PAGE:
How usable is BCT?

Jun 23, 2010 at 3:33 PM
Hi, How usable is the BCT tool currently? Regards, Matthijs ter Woord
Coordinator
Jun 23, 2010 at 8:05 PM

The new bytecode translator, BCT, is currently not usable.  However, we have recently started an effort to flesh out the MSIL-to-Boogie translation it does.  If you're interested in contributing, let me know.

  Rustan

Jun 24, 2010 at 9:31 AM

I looked into Boogie before, and especially the Boogie language is quite complicated, and not really well documented. I only found 1 PDF file, but that file didn't have a correct PDF TOC in it, so navigating was really hard.

If there's any good information, I would consider contributing to this project.

 

Coordinator
Jun 29, 2010 at 2:30 AM

The Boogie language is documented in the Boogie language reference manual, "This is Boogie 2", http://research.microsoft.com/en-us/um/people/leino/papers/krml178.pdf.  It is slightly out of date (for example, the "finite" modifier for types has been removed).  That may be the PDF file to which you're referring.  For some more motivation, you may want to consult the paper "A Polymorphic Intermediate Verification Language: Design and Logical Encoding" by Leino and Rümmer [TACAS 2010].  For further example uses, see, for example, my Marktoberdorf 2008 lecture notes on Dafny, called "Specification and verification of object-oriented software", or there may be some useful slide decks on http://research.microsoft.com/en-us/um/people/leino/talks.html.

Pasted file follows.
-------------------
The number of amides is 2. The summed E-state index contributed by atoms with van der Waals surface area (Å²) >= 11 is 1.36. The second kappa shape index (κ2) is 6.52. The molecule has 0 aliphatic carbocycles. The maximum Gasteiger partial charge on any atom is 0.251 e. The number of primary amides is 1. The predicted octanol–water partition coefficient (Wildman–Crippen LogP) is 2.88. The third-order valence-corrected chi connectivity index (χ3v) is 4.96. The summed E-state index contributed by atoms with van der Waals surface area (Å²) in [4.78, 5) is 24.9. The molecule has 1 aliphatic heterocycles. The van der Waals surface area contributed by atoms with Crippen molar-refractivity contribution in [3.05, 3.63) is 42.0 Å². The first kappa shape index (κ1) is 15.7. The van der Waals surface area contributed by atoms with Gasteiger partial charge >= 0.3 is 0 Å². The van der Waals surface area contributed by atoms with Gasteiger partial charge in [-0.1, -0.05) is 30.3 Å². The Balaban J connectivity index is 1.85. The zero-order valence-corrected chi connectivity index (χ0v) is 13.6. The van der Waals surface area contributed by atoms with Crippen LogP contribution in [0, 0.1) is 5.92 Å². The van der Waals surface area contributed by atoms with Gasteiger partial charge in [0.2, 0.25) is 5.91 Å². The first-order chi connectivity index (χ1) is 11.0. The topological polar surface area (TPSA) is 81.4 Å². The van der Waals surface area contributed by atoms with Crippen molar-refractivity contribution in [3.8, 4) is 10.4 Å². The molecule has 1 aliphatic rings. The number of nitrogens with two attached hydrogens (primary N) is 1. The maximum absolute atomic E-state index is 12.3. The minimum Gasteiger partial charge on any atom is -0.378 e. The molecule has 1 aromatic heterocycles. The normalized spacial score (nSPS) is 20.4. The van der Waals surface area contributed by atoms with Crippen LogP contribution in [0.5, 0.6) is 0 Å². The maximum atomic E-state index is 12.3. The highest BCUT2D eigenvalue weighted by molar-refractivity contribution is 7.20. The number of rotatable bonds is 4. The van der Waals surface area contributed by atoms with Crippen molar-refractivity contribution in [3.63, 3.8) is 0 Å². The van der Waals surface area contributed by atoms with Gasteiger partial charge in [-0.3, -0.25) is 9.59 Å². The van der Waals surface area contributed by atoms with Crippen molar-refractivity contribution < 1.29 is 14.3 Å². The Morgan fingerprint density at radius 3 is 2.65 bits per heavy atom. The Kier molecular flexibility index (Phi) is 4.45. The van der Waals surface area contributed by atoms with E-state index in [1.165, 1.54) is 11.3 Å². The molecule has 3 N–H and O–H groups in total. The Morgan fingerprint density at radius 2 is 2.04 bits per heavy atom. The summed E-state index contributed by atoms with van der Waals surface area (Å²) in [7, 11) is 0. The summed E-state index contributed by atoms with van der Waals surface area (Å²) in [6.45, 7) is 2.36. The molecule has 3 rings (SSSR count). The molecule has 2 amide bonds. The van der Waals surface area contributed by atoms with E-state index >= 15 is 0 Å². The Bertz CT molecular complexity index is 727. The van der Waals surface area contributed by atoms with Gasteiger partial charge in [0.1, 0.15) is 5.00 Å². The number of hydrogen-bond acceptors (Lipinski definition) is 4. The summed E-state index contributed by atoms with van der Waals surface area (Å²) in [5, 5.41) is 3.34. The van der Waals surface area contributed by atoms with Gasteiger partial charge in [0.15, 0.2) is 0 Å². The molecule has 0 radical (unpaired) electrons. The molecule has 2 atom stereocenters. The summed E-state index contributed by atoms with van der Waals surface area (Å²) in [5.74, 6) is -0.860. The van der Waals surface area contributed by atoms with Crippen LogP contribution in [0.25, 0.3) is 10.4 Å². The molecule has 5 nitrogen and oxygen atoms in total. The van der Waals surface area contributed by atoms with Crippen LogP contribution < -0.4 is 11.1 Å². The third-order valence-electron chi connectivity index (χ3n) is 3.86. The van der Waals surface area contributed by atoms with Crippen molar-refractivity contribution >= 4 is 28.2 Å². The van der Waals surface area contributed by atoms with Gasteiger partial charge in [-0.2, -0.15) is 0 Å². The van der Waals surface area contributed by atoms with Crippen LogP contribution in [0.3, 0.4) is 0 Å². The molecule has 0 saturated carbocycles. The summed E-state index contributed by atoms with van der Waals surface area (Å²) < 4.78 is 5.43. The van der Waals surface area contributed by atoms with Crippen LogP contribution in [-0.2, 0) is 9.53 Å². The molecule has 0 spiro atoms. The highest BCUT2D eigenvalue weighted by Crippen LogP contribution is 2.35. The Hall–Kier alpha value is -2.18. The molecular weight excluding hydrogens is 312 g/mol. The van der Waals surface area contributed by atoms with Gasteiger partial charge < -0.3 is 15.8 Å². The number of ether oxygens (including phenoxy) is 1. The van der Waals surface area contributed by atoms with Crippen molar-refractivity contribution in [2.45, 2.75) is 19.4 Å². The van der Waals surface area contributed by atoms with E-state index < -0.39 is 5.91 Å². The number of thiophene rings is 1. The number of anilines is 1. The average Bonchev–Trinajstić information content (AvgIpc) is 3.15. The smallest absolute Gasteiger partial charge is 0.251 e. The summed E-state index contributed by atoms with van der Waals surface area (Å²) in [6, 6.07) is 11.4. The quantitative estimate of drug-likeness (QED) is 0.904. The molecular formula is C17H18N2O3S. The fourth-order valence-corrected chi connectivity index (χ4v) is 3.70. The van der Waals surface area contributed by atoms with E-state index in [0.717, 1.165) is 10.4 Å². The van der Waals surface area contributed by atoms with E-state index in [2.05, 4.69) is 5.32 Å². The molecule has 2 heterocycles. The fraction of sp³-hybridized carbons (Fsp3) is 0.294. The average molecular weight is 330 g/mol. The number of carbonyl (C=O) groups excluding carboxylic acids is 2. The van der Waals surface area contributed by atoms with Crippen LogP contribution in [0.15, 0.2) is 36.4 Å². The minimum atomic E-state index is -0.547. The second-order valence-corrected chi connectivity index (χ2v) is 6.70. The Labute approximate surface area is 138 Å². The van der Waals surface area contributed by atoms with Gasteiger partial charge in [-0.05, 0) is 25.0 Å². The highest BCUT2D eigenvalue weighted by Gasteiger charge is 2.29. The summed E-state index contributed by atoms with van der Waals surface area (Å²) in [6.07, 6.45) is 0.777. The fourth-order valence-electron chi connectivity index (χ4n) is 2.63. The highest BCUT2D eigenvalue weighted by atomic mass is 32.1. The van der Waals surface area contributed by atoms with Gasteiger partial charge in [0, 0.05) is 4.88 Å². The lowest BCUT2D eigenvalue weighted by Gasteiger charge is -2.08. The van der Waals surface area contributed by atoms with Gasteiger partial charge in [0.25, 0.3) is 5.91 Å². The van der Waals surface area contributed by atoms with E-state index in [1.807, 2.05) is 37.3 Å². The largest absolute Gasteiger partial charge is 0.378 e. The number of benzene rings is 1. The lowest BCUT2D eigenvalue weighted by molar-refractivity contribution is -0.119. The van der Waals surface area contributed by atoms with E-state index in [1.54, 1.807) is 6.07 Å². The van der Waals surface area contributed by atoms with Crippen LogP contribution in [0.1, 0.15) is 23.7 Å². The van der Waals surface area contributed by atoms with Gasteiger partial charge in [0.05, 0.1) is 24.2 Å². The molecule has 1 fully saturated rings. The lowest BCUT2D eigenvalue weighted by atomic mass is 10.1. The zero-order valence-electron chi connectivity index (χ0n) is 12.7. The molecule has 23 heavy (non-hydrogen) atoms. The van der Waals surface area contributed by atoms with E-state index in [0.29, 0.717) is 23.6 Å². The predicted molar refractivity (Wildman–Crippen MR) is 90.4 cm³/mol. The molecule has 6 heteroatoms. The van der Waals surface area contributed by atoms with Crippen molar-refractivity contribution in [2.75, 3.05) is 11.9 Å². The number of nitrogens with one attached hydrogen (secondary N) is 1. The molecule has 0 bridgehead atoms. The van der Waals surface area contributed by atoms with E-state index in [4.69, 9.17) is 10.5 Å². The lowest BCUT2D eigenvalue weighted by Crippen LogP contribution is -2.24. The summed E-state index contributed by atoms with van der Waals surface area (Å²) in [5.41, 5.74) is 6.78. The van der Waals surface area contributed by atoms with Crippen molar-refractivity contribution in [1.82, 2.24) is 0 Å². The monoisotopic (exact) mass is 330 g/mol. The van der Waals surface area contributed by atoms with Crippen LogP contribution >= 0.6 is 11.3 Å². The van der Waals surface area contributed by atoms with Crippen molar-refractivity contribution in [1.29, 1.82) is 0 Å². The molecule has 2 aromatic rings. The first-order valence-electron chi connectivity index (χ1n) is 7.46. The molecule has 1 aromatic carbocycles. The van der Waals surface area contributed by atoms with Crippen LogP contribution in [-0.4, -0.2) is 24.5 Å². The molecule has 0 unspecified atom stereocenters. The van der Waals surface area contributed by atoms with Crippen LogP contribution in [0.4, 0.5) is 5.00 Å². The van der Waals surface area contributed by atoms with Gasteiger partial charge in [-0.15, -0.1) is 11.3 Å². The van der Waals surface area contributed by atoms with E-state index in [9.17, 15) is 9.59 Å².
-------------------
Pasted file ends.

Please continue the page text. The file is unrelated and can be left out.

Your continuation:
The basic functionality of the Boogie language is straightforward--it's got procedures and assignments and if-statements and loops and gotos.  The polymorphic type system is more complicated, and there are some subtle features like "where" clauses and matching triggers, but the difficulties there don't have to be understood to get started using the language.

Feel free to post specific questions at this Discussion forum.

  Rustan

Jun 29, 2010 at 11:50 AM
That first pdf is the one i referred to. Problem i have with that one, is that there's no clickable reference in the pdf. You still have the sources, so you can re-save it, with the right form of TOC?



On Tue, Jun 29, 2010 at 3:30 AM, rustanleino <notifications@codeplex.com> wrote:

From: rustanleino

The Boogie language is documented in the Boogie language reference manual, "This is Boogie 2", http://research.microsoft.com/en-us/um/people/leino/papers/krml178.pdf.  It is slightly out of date (for example, the "finite" modifier for types has been removed).  That may be the PDF file to which you're referring.  For some more motivation, you may want to consult the paper "A Polymorphic Intermediate Verification Language: Design and Logical Encoding" by Leino and Rümmer [TACAS 2010].  For further example uses, see, for example, my Marktoberdorf 2008 lecture notes on Dafny, called "Specification and verification of object-oriented software", or there may be some useful slide decks on http://research.microsoft.com/en-us/um/people/leino/talks.html.